Citações Calvin Coolidge

„Democracy is not a tearing down; it is a building up. It is not denial of the divine right of kings; it supplements that same with the assertion of the divine right of all men. It does not destroy; it fulfills. It is the consummation of all theories of government, the spirit of which all the nations of the earth must yield. It is the great constructive course of the ages.“

—  Calvin Coolidge
1920s, Equal Rights (1920), Context: Democracy is not a tearing down; it is a building up. It is not denial of the divine right of kings; it supplements that same with the assertion of the divine right of all men. It does not destroy; it fulfills. It is the consummation of all theories of government, the spirit of which all the nations of the earth must yield. It is the great constructive course of the ages. It is the alpha and omega of man's relation to man, the beginning and the end. There is, and can be, no more doubt of the triumphs of democracy in human affairs than there is of the triumph of gravitation in the physical world. The only question is how and when. Its foundation lays hold upon eternity. It is unconcerned with the idolatry, or despotism, or treason, or rebellion, or betrayal, but bows in reverence before Moses, or Hamden, or Washington, or Lincoln, or the lights that shone on Calvary.

„There were those in the South who would have been willing to wage war for its continuation“

—  Calvin Coolidge
1920s, Freedom and its Obligations (1924), Context: We meet again upon this hallowed ground to commemorate those who played their part in a particular outbreak of an age-old conflict. Many men have many theories about the struggle that went on from 1861 to 1865. Some say it had for its purpose the abolition of slavery. President Lincoln did not so consider it. There were those in the South who would have been willing to wage war for its continuation, but I very much doubt if the South as a whole could have been persuaded to take up arms for that purpose. There were those in the North who would have been willing to wage war for its abolition, but the North as a whole could not have been persuaded to take up arms for that purpose. President Lincoln made it perfectly clear that his effort was to save the Union — with slavery if he could save it that way; without slavery if he could save it that way. But he would save the Union. The South stood for the principle of the sovereignty of the States. The North stood for the principle of the supremacy of the Union.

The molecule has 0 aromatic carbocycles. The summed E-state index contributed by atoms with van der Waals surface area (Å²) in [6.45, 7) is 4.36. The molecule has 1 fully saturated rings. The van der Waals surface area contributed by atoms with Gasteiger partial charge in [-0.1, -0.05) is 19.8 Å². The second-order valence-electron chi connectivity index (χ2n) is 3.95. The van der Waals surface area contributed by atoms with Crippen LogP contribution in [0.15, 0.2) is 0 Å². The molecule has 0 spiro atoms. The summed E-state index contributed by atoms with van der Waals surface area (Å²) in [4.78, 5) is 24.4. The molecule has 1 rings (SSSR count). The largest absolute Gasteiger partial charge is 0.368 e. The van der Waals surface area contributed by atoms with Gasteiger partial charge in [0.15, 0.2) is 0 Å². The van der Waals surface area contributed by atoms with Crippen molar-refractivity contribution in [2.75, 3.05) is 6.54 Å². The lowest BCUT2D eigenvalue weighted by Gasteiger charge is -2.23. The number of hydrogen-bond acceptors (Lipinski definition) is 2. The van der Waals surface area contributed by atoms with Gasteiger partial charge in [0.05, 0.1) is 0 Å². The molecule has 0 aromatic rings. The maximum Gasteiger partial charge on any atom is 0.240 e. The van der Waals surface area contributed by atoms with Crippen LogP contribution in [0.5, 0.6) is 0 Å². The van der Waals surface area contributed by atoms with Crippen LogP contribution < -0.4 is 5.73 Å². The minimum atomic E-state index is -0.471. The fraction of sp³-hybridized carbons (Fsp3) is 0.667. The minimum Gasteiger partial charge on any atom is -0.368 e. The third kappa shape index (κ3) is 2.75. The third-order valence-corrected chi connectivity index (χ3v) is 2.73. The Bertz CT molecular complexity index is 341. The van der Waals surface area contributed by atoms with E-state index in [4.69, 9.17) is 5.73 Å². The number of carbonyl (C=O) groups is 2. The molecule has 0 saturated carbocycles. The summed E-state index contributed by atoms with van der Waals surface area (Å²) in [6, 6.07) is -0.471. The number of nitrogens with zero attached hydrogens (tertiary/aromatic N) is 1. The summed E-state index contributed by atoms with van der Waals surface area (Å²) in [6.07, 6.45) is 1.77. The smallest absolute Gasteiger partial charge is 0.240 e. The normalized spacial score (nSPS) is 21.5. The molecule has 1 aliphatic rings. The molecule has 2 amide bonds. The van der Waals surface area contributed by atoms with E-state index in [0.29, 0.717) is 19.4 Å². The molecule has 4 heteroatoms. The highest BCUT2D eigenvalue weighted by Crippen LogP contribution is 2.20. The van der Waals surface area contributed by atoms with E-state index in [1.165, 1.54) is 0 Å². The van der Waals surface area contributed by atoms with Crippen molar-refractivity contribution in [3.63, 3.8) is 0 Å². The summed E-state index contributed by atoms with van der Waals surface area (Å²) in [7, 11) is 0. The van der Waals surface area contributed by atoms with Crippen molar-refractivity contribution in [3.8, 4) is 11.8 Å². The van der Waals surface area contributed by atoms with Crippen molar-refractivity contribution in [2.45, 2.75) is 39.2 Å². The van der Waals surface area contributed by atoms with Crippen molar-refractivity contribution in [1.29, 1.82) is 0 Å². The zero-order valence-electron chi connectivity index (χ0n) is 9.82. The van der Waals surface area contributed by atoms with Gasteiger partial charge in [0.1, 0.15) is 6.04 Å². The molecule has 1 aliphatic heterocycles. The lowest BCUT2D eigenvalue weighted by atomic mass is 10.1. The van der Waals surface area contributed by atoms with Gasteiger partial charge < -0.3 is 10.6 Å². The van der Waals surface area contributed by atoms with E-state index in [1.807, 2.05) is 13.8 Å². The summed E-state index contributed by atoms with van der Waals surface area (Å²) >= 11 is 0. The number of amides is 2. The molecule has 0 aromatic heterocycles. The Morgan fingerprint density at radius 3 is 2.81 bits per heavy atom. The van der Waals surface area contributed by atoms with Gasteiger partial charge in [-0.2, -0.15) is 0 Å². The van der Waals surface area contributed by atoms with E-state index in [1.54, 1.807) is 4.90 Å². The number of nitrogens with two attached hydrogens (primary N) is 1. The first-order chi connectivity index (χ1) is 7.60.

„The Negro community of America has already so far progressed that its members can be assured that their future is in their own hands. Racial hostility, ancient tradition, and social prejudice are not to be eliminated immediately or easily, but they will be lessened as the colored people by their own efforts and under their own leaders shall prove worthy of the fullest measure of opportunity.“

—  Calvin Coolidge
1920s, The Progress of a People (1924), Context: This, of course, is the special field of usefulness for colored men and women who find the opportunity to get adequate education. Their own people need their help, guidance, leadership, and inspiration. Those of you who are fortunate enough to equip yourselves for these tasks have a special responsibility to make the best use of great opportunities. In a very special way it is incumbent upon those who are prepared to help their people to maintain the truest standards of character and unselfish purpose. The Negro community of America has already so far progressed that its members can be assured that their future is in their own hands. Racial hostility, ancient tradition, and social prejudice are not to be eliminated immediately or easily, but they will be lessened as the colored people by their own efforts and under their own leaders shall prove worthy of the fullest measure of opportunity.

„Our inhabitants are especially free to promote their own welfare. They are unburdened by militarism. They are not called upon to support any imperialistic designs. Every mother can rest in the assurance that her children will find here a land of devotion, prosperity and peace. The tall shaft near which we are gathered and yonder stately memorial remind us that our standards of manhood are revealed in the adoration which we pay to Washington and Lincoln. They are unrivaled and unsurpassed. Above all else, they are Americans“